Cute story about a caveboy who desperately wants a pet, but every one that he brings home just isn't suitable for one reason or another.
I liked the colors and illustrations, and I can see how the story could spark discussion/learning opportunities about pet ownership. I can even see how kids would have fun with the "cave language" but I actually found it a little obnoxious. I know it would drive me crazy by the second or third reading.
I'll probably knock this one off my purchase list for my neice's kids' library, but will definitely look at the others that are written and illustrated by Tammmy Sauer and Bob Shea.
Hardcover picture book, borrowed from my public library.
I really wish I could be consistent about writing down even a rough draft of a review as soon as I finish a book, because it starts fading for me as the days pass and my brain fills with other books that I’m reading. Because this book deserved much better than I can give it now. I finished it 3 weeks ago, and all I have left is vague impressions. I urge you to read Obsidian Blue’s excellent review, which introduced me to the book.
I will say that I connected more strongly with it than I expected, as I am generally not a fan of YA and have a pronounced aversion to the first-person-present-tense writing style so prevalent in the genre. The subject matter, being so far outside of my own personal experience, felt real and present to me, as did the thoughts and emotions of Starr and those close to her. The writing is compelling, and the plot kept me absolutely engaged. I appreciated the very realistic outcome of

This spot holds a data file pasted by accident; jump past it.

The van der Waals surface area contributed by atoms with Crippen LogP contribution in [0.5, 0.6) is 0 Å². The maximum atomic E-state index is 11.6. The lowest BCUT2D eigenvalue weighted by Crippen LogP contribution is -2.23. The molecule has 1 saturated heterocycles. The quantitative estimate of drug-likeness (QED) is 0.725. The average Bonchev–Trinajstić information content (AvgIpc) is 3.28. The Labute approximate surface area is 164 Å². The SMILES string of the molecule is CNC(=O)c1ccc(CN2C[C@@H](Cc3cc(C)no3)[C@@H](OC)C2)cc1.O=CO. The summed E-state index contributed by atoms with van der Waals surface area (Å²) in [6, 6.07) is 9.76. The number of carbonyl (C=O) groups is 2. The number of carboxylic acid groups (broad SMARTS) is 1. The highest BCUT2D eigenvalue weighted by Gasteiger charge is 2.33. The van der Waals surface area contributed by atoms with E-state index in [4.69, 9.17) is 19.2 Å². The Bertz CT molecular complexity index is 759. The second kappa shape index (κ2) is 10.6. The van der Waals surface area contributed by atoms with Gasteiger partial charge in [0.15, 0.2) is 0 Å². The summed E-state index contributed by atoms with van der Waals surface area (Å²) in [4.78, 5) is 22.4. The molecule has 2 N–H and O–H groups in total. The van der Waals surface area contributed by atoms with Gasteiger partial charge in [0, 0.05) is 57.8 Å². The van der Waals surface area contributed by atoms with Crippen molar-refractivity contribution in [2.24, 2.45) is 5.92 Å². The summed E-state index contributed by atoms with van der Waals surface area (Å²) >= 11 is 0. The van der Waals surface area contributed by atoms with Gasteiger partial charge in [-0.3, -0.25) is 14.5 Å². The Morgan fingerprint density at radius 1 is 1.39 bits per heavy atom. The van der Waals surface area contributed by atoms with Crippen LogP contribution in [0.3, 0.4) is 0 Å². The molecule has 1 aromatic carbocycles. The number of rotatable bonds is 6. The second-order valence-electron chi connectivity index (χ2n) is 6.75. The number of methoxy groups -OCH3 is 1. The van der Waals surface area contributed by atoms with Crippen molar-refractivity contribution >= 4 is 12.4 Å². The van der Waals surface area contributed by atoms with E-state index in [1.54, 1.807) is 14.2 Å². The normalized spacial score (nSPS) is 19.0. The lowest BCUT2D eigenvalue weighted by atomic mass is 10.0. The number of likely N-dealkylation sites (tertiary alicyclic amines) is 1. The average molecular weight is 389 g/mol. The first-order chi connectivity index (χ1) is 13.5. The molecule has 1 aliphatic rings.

, and her emotional struggle to get there.
Sadly, I fail both the green bean casserole and the mac-n-cheese tests.
Audiobook, borrowed from my public library. Bahni Turpin’s reading is so fantastic that I didn’t even notice the FPPT style for long chunks of story.
I really had to slog through the first part of this book. This is, for me, the tedious part of Sci-Fi, where the author is establishing the technical How Stuff Works of the book’s events. Honestly, I don’t care, as long as it’s plausible enough for me to suspend disbelief. Not having a hard science background, my mind starts to wander as soon as a story begins delving into quantum theory, which seems to be the underpinning for every Sci-Fi book I’ve read that was written during the last two decades. But the story really takes off somewhere between the first third and the half-way mark. Then it gets to be tremendous fun, with crazy action and mysteries solved. Ironically, though,
the scientific answer in the end was we really don’t know why it works, only that it does.
Still, the exciting last half more than makes up for the draggy first half.
Audiobook, purchased via Audible. Ray Porter does a fine job in narrating, although I found his voicing of the female characters vaguely irritating. A little too breathy, perhaps.
I read this for the 2017 Booklikes-opoly challenge, for the square Mystery 8: Read a book that is tagged mystery or has a title that begins with any letter in the word “CLUE”. The first page of shelves shows 124 users tagged it “mystery” at Goodreads, which qualifies it, although I would personally class it as Sci-Fi and Thriller.